When podcaster Joe Rogan opened a ChangeTip account recently, many of his fans—and Bitcoin fans in general—began sending him microtips over Twitter in appreciation for his work. 

Blogger Ryan Walker took notice of one particular Reddit comment about Rogan’s stand-up special called “Rocky Mountain High”:

This solitary comment led Walker to write an entire post about how cryptocurrency-enabled microtipping could take off, which could lead to an entire restructuring of the way digital content is financed. Translation: the Comedy Centrals of the world may eventually be rendered unnecessary.

Because torrenting content—that is, simple file sharing—eliminates the need for third-party distributors like Comedy Central, distribution costs are slashed and digital entertainment becomes more affordable. Many people inherently sense that this is an improvement, but some on Reddit didn’t quite get it.

Upset By Change in Status Quo

A handful of Redditors responded with comments like:

This kind of thinking is called “reactionary,” which indicates a resistance to change. Reactionaries fail to realize that cutting costs is a great thing, and that content producers can adapt to changes in their financing.

Everyone knows that Joe Rogan doesn’t produce his podcast all by himself—that a whole production crew makes it possible. Reactionaries see an elimination of the finance model, but really, torrenting and microtipping just offer a change in the finance model. 

Currently, production crew paychecks usually come from giant third-party distributors (like Warner Brothers, Netflix or Comedy Central). Perhaps they could instead come directly from Rogan himself, and crew payouts could likely be bigger, as there’d be no more cut taken by the third party. No one knows exactly how content producers will adapt, but one thing is certain: they will.

Cryptocurrency Is Invaluable in the Realm of Non-Scarcity

Content tipping via ChangeTip could go even further than simply restructuring the finance model for digital entertainment. The voluntary contributions that Rogan’s listeners have been sending him—without any requirement that they do so—highlight the fact that Rogan’s podcasts aren’t actually “intellectual property.” In fact, they’re not property at all.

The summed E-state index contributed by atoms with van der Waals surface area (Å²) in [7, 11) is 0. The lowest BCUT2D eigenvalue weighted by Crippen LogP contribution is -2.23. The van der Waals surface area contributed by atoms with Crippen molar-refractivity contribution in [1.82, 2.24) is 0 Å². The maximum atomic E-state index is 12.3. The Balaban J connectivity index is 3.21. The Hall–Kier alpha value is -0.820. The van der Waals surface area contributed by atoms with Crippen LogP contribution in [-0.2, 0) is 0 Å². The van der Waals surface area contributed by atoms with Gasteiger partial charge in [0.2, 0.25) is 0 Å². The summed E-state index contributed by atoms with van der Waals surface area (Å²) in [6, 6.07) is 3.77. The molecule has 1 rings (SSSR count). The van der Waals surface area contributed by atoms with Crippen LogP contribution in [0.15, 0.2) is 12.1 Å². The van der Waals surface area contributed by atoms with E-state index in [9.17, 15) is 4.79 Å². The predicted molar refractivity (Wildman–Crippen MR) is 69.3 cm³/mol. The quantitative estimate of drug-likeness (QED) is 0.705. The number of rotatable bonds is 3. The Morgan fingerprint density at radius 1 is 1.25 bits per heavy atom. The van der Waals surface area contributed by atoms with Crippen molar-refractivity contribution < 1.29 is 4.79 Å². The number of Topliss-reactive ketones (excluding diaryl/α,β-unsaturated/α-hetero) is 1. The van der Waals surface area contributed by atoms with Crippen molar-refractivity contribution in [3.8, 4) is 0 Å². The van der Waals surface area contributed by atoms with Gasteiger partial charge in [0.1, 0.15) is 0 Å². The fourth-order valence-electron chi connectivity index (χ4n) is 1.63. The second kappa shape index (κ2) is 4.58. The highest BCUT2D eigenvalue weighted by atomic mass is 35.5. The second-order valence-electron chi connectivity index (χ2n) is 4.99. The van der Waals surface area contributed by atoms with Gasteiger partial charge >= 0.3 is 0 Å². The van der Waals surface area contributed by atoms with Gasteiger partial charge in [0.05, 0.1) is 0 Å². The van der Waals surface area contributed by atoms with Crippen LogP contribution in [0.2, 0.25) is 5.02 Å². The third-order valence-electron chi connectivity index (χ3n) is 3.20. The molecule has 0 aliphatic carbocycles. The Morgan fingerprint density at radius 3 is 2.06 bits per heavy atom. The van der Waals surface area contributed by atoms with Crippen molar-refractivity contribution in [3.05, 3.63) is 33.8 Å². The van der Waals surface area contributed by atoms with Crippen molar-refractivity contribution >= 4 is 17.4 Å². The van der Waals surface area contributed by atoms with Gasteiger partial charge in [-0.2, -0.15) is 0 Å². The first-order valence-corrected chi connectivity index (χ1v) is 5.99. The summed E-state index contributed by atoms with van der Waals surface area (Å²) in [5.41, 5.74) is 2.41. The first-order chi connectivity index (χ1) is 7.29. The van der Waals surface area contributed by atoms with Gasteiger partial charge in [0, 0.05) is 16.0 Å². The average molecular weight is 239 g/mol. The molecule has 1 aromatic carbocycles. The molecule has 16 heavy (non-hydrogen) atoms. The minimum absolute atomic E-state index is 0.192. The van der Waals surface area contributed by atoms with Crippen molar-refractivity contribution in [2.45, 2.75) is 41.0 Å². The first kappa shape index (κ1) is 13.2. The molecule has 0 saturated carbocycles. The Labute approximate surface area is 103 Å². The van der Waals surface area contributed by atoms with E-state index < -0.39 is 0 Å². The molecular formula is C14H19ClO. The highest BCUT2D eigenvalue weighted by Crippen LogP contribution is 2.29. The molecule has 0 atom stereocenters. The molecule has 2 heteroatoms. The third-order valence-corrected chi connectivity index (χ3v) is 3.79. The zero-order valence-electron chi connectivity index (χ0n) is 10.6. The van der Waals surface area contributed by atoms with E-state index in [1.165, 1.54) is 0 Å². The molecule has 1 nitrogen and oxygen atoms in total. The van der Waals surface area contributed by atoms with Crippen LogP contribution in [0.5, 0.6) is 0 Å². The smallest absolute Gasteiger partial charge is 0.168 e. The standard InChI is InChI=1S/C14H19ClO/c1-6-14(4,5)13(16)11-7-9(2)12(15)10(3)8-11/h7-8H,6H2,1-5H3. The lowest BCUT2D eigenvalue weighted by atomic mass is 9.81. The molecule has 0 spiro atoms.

Why? Because there is no scarcity of them. One of Rogan’s podcasts could be copied an infinite number of times, at essentially no cost. 

Property rights—that is, claims to a house or a jacket or a cookie—only exist because these objects are scarce. But the Internet has introduced a kind of magical consumer good—digital entertainment—that is not subject to scarcity. Hence, no property rights can be claimed.

The takeaway? Torrenting and microtipping make digital entertainment financing possible, all without enacting property rights. 

The Idea Is Catching

ChangeTip was launched less than a year ago in early 2014. In a remarkable viral growth pattern, they recently secured $3.5 million in venture capital and angel investment to further their product offerings.

They hired their newest employee, Dan Held, as vice president of product management. He’s known for co-founding the highest-rated iOS Bitcoin app, ZeroBlock, and he is the former product manager for Blockchain.info.

Held recently said about Nick Sullivan, founder of ChangeCoin, ChangeTip’s parent company:

“Once Nick introduced me to the ChangeTip team and showed me their vision for the product, I knew it was a perfect fit and had to be a part of it. Tipping can ignite the viral growth that Bitcoin and micropayments need [in order] to go mainstream.”

In addition to its integration with social sites like Twitter, Reddit, GitHub and YouTube, ChangeTip enables Bitcoin tipping for individual’s personal websites via the Tip.Me widget.

A Decentralization in the Making

Amid the good news about torrenting, microtipping and ChangeTip’s plans for reaching ever more people, I noticed one piece of bad news: ChangeTip purposely makes its services unavailable to millions of people around the world who live in places like Myanmar, Iran and Liberia. 

Why? The states in these countries are labeled “non-cooperative” by an institution calling itself the Financial Action Task Force (FATF). The FATF demands that economic sanctions be placed on anyone living in countries that have states they don’t personally like.

Economic sanctions, as you may remember, are considered to be acts of war.

While ChangeTip acts as a very useful third party to enable social tipping, they operate on a centralized model. Centralized models, as you know, are prone to cave to demands made by institutions like FATF. So although ChangeTip is helping to grow the Bitcoin economy—that of decentralized money—one can only hope that decentralized economies will result. That way, our friends in places like Iran, Myanmar and Liberia will be able to join the party, as well.

Because no one should be deprived of tipping Joe Rogan for his podcasts.

Joe Rogan

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